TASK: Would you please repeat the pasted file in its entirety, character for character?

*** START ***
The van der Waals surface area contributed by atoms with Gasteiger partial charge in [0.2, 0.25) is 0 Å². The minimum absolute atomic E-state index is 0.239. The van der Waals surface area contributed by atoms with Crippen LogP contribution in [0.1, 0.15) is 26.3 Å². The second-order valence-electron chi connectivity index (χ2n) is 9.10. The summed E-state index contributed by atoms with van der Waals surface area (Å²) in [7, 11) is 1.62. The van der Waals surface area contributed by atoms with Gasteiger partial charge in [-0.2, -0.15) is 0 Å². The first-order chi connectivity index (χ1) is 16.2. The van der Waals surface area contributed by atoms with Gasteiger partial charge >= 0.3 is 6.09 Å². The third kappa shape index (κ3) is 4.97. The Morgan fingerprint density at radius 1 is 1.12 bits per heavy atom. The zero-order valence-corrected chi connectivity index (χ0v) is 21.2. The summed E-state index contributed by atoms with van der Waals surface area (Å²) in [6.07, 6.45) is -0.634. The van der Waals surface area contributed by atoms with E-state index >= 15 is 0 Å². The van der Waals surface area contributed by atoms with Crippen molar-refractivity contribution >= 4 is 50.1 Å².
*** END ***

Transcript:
The van der Waals surface area contributed by atoms with Gasteiger partial charge in [0.2, 0.25) is 0 Å². The minimum absolute atomic E-state index is 0.239. The van der Waals surface area contributed by atoms with Crippen LogP contribution in [0.1, 0.15) is 26.3 Å². The second-order valence-electron chi connectivity index (χ2n) is 9.10. The summed E-state index contributed by atoms with van der Waals surface area (Å²) in [7, 11) is 1.62. The van der Waals surface area contributed by atoms with Gasteiger partial charge in [-0.2, -0.15) is 0 Å². The first-order chi connectivity index (χ1) is 16.2. The van der Waals surface area contributed by atoms with Gasteiger partial charge >= 0.3 is 6.09 Å². The third kappa shape index (κ3) is 4.97. The Morgan fingerprint density at radius 1 is 1.12 bits per heavy atom. The zero-order valence-corrected chi connectivity index (χ0v) is 21.2. The summed E-state index contributed by atoms with van der Waals surface area (Å²) in [6.07, 6.45) is -0.634. The van der Waals surface area contributed by atoms with E-state index >= 15 is 0 Å². The van der Waals surface area contributed by atoms with Crippen molar-refractivity contribution >= 4 is 50.1 Å².